Philosophies of Music in Medieval Islam

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BRILL, 1995 - History - 175 pages
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This surveys the philosophies of music of the most important thinkers in Islam between the 9th and the 15th centuries A.D. It covers topics ranging from the physics and aesthetics of sound, the nature of music, its place in the total scheme of things and in human life, the relation between music, astronomy, astrology and meteorology, the relation between music and human feelings, character and behavour, to the question of whether a good Muslim should be allowed to listen to music at all, and if so, to which sorts. The book traces the influence of Greek, in particular Pythagorean and Aristoxenian, thinking in Islam on this subject, and aims to provide a philosophically coherent statement of thinking of the Islamic writers concerned, a clarification of their central arguments, as well as a critical evaluation of their line of thought. The author introduces a wide range of material from manuscript sources, including much that has not been published before.
This work will be of interest to Islamicists, but also to medievalists, musicologists, historians of the philosophy of music and classicists.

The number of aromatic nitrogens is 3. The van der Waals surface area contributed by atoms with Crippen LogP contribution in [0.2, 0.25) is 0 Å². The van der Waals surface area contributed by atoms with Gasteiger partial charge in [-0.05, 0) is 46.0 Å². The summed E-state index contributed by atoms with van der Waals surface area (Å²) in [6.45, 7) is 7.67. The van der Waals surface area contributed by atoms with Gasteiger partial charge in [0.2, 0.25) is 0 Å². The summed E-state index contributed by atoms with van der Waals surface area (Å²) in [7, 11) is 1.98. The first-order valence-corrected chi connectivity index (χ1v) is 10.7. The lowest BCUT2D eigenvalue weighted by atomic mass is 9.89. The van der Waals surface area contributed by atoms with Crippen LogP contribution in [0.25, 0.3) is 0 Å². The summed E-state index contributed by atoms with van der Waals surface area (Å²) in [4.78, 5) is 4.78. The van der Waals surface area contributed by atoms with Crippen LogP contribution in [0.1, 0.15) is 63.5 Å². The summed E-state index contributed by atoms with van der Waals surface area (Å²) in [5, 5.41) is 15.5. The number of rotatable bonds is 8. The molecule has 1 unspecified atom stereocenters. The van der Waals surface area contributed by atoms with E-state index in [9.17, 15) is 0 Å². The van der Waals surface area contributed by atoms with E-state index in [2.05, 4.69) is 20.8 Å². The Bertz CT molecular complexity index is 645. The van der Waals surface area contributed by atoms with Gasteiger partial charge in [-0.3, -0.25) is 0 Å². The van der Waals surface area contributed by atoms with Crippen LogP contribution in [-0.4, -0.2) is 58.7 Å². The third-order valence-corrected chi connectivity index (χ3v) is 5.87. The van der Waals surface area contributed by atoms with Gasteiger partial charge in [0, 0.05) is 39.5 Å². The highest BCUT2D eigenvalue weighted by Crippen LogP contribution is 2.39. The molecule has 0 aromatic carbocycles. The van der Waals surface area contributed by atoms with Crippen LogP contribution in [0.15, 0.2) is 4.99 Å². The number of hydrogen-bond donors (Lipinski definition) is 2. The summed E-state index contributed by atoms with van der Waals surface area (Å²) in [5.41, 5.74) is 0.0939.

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Contents

GREECE WITHIN THE CRESCENT
13
Focus on Music and Its Elements
50
Music Knowledge and Appreciation
81
LISTENING TO MUSIC AND ISLAM
93
The Moderate View
115
Mostly Permitted
132
And Some Others
146
Appendix
163
General Index
171
Copyright

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Al-Kindi
Peter Adamson
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About the author (1995)

Fadlou Shehadi, Princeton University, is Professor of Philosophy Emeritus at Rutgers University. He has published in Islamic Philosophy: "Ghazali's Unique Unknowable God" (Brill, 1964), "Metaphysics in Islamic Philospy" (Caravan, 1982), "Ghazali's al-Maqsad al-asn " (Dar al-Mashriq, 1971)

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